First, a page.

For as long as I can remember, I always wanted to go sky diving!  I didn’t really want to go through all of the hoops to get a personal certification in order to sky dive solo.  No, I was perfectly content doing a tandem jump with a well qualified instructor.  Let’s face it, the sensation of free falling would probably be the same regardless of whether or not there was a big man strapped to my back, right?  And to be perfectly honest, going solo appears to give you an “out” to back out at the last second; I didn’t want that option. Going tandem relieves you of that moment of hesitation because the guy strapped to your back is jumping, and that means you are going with him.  I was completely okay with losing that “out” because the thought of possibly backing out at that last second was just too embarrassing.

You might be curious about the title of this post, so let me explain.  One of the reasons it took me so long to finally go sky diving was due to the cost.  It always seemed too expensive, so I kept putting it off.  Then a little company called Groupon came along and they started offering huge discounts on just about everything you could imagine.  As a general rule, thriving businesses don’t need to rely on Groupon.  Even still, I thought the deal was too good to pass up, so I jumped on it.  More on this later…

Rob was on board to try this with me, so in September of 2011 we went for it.  We arrived at the sky diving location and my first thought was that things didn’t seem nearly as organized as I thought they would be.  But I am an organization freak, so it is always hard to tell if my standards are just skewed.  There were a lot of people in line ahead of us, so we were going to be waiting there for quite some time.  Excessive waiting is always really good for calming the nerves! (Note sarcasm).  Several hours later, it was almost our turn.  Our names were finally on the board.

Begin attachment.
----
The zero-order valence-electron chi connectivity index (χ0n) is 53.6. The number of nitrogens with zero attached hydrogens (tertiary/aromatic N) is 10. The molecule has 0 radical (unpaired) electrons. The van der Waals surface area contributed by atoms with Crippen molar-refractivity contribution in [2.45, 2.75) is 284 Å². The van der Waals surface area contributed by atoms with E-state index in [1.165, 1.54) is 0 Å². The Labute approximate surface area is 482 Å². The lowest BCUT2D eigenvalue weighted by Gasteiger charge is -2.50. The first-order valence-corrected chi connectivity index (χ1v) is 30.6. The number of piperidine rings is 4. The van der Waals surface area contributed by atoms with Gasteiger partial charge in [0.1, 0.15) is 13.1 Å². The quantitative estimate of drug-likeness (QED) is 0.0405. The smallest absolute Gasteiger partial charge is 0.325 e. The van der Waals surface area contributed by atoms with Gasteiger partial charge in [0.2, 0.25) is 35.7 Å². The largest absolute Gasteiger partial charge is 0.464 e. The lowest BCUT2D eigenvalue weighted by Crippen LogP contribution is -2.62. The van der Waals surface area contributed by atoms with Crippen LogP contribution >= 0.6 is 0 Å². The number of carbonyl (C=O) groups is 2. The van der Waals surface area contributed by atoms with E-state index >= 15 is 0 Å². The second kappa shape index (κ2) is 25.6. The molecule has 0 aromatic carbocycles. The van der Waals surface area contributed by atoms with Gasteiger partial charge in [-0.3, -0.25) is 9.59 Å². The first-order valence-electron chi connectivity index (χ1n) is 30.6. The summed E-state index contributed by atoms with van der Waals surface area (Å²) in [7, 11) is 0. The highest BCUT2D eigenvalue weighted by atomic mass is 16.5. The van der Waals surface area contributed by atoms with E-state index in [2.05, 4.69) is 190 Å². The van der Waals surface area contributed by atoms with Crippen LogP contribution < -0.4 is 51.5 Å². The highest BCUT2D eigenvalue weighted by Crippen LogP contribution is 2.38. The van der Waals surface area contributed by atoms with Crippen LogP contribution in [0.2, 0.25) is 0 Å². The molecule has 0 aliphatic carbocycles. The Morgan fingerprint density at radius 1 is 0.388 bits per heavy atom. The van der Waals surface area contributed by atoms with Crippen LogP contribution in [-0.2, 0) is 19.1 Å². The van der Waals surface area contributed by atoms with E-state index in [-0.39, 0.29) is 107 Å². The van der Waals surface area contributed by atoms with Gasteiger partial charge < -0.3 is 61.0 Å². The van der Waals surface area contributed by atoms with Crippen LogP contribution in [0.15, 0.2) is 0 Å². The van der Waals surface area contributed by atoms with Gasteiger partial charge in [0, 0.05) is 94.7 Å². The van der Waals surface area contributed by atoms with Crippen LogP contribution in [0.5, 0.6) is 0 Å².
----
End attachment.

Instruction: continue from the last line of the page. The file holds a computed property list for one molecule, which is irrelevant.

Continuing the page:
We were harnessed up, and neither one of us was going to back out.  Before we knew it, we were in the tiny little plane and we were taking off.

I’m not going to lie…my nerves were through the roof!  But I was determined to do this, so I tried not to think about it and just concentrated on breathing instead.  Once we reached altitude, Rob was the first one out of the plane.  Just a few seconds later I was out of the plane as well.

The initial feeling of free falling was indescribable.  And with that much adrenaline pumping through my veins I probably wasn’t in the right state of mind to describe what I was feeling anyway.  And then came the moment of truth…phew, my parachute opened!  Knowing that I was NOT going to plummet to my death, I could then relax and enjoy the ride.  It was truly exhilarating.

Now comes the really scary part.  Below is a picture of both of our parachutes.  Rob’s parachute is the one on the left and you can see in this picture that his chute only opened 75% of the way!  Um…what’s that old saying?  Oh yeah…you get what you pay for!  Note: probably not the motto you want intermingled with your sky diving experience.

Despite this major SNAFU, Rob’s instructor was able to land them safely, but it was no easy task.  The parachute was much more difficult to control, which meant Rob didn’t get the opportunity to navigate and do loops like I did.  Rob knew that something wasn’t quite right, but he didn’t realize the specifics until we looked at the pictures.  “Oh, that explains why he chewed out the parachute packers as soon as we got on the ground!”  Once again, not something you want to hear while sky diving.

We didn’t spend the extra dough to video our entire sky dive.  Instead, we have this awesome amateur video shot by a fellow sky diver on the ground.  The total time of our descent was probably around 10 minutes or so.  This video only captures about the last 4 minutes of our descent.  But prior to that, we were just two little specks in the sky anyway.

When it was all said and done, we got to add our names to their wall.  Next up…discount hot air ballooning!  No seriously, we did that too.